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July 29, 2019 | by  | in Dream Diagnosis |
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DREAM DIAGNOSIS

DREAM: My dream is that I buried an old woman in my school rugby fields and the police helped me after they saw the hole. Please help

 

Dear dreamer, 

On first glance, for all intents and purposes, I’m going to presume you’re a lousy bastard. But the sheer broadness of the dream is intriguing. The act of burying means one of two things—either something in your life is ending, or you’re repressing an emotion or a thought. I’m going to go out on a limb here (because you’ve “taken the time” to write in) to say that it’s good, old, cold-blooded repression. Hell, with you kids, it’s always repression—every time you feel a splash of anything, be it joy or terror, you just throw your head down and mindlessly scroll until the swelling emotions have once again withered away. It’s not healthy, and damn it if it doesn’t have repercussions! If nothing else, it ends up with you wasting a winter’s afternoon scrolling the net to find Melany Tonin’s email address, so you can send in one lousy sentence and expect me to save you. Who relies on a bloody student magazine for advice?! I can’t even save myself. 

Anyway, according to a Google dream dictionary, an old woman is actually a positive symbol, meaning it’s time to pay more attention to—wait for it—yep, repressed feelings or emotions.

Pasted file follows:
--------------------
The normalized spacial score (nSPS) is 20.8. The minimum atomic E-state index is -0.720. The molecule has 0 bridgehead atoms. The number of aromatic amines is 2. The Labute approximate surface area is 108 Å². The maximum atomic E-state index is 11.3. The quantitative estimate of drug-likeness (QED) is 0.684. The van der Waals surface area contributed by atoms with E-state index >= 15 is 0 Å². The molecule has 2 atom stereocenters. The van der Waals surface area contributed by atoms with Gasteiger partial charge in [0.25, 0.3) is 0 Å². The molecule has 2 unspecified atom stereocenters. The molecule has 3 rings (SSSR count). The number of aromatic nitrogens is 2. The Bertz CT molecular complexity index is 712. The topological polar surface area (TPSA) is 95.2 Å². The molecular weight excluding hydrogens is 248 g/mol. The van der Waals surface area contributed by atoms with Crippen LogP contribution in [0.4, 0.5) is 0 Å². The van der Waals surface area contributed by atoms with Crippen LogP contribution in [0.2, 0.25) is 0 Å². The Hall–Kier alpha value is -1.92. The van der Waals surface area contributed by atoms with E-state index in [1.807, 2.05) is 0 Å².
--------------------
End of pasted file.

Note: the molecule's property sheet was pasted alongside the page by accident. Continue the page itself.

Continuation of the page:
Now, I know what you’ve done. You kept your description short, empty, because you’re not ready to admit you’ve blocked your cavities, that you’re deeply repressed—but that’s why the burial happens in school fields, and in rugby fields, more specifically. I mean, come on—why no soccer, no cricket? Because rugby is crucial: Rugby is code for all of the things in school you despised. But now that you’ve crawled your way up onto the first floor of the white ivory tower, you’re ready to find that sweet gentle kid who used to exist before four years of trainings and Saturday morning matches, before the taste of orange at half time corrupted you; stained your lips. But that little angel is gone. It didn’t wait around until it was convenient. And somewhere in between all of the scrolling and all of the bellowing you’ve lost sight of who you are. You buried the original and left a lousy, half-smiling double who can be replaced by any slow-moving schmuck walking down Courtenay Place. 

So what to do? Your best hope, in all seriousness, is to buy a little house by the sea—preferably without an internet connection, and go find yourself. I know that’s probably not affordable, nor within reason of advice publicised to 14,000 readers, so I’ll say this instead: Stop digging, stop scrolling, stop smiling, you idiot. They’re lousy jokes, the people around you are clones, who deserve as little of your attention as you can possibly manage. Do what you want to do. 

Stop falling into line, soldier—you only get to play this game once. 

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About the Author ()

Salient is a magazine. Salient is a website. Salient is an institution founded in 1938 to cater to the whim and fancy of students of Victoria University. We are partly funded by VUWSA and partly by gold bullion that was discovered under a pile of old Salients from the 40's. Salient welcomes your participation in debate on all the issues that we present to you, and if you're a student of Victoria University then you're more than welcome to drop in and have tea and scones with the contributors of this little rag in our little hideaway that overlooks Wellington.

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